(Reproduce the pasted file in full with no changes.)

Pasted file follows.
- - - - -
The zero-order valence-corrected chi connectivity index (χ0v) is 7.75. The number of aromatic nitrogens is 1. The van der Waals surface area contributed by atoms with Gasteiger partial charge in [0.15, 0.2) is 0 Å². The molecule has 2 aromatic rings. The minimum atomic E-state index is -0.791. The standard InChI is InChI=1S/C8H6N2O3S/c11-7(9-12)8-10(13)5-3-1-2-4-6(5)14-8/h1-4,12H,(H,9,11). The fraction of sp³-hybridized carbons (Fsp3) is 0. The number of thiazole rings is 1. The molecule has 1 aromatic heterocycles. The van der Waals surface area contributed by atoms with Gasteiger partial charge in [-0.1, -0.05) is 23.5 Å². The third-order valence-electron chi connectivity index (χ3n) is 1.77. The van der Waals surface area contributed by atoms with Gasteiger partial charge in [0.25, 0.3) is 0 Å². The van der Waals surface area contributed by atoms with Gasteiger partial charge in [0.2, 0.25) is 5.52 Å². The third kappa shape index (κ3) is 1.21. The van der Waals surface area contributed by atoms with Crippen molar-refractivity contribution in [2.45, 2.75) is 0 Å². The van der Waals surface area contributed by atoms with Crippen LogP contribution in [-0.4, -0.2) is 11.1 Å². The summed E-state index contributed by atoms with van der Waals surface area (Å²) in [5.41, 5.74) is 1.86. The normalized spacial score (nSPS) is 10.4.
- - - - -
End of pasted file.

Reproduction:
The zero-order valence-corrected chi connectivity index (χ0v) is 7.75. The number of aromatic nitrogens is 1. The van der Waals surface area contributed by atoms with Gasteiger partial charge in [0.15, 0.2) is 0 Å². The molecule has 2 aromatic rings. The minimum atomic E-state index is -0.791. The standard InChI is InChI=1S/C8H6N2O3S/c11-7(9-12)8-10(13)5-3-1-2-4-6(5)14-8/h1-4,12H,(H,9,11). The fraction of sp³-hybridized carbons (Fsp3) is 0. The number of thiazole rings is 1. The molecule has 1 aromatic heterocycles. The van der Waals surface area contributed by atoms with Gasteiger partial charge in [-0.1, -0.05) is 23.5 Å². The third-order valence-electron chi connectivity index (χ3n) is 1.77. The van der Waals surface area contributed by atoms with Gasteiger partial charge in [0.25, 0.3) is 0 Å². The van der Waals surface area contributed by atoms with Gasteiger partial charge in [0.2, 0.25) is 5.52 Å². The third kappa shape index (κ3) is 1.21. The van der Waals surface area contributed by atoms with Crippen molar-refractivity contribution in [2.45, 2.75) is 0 Å². The van der Waals surface area contributed by atoms with Crippen LogP contribution in [-0.4, -0.2) is 11.1 Å². The summed E-state index contributed by atoms with van der Waals surface area (Å²) in [5.41, 5.74) is 1.86. The normalized spacial score (nSPS) is 10.4.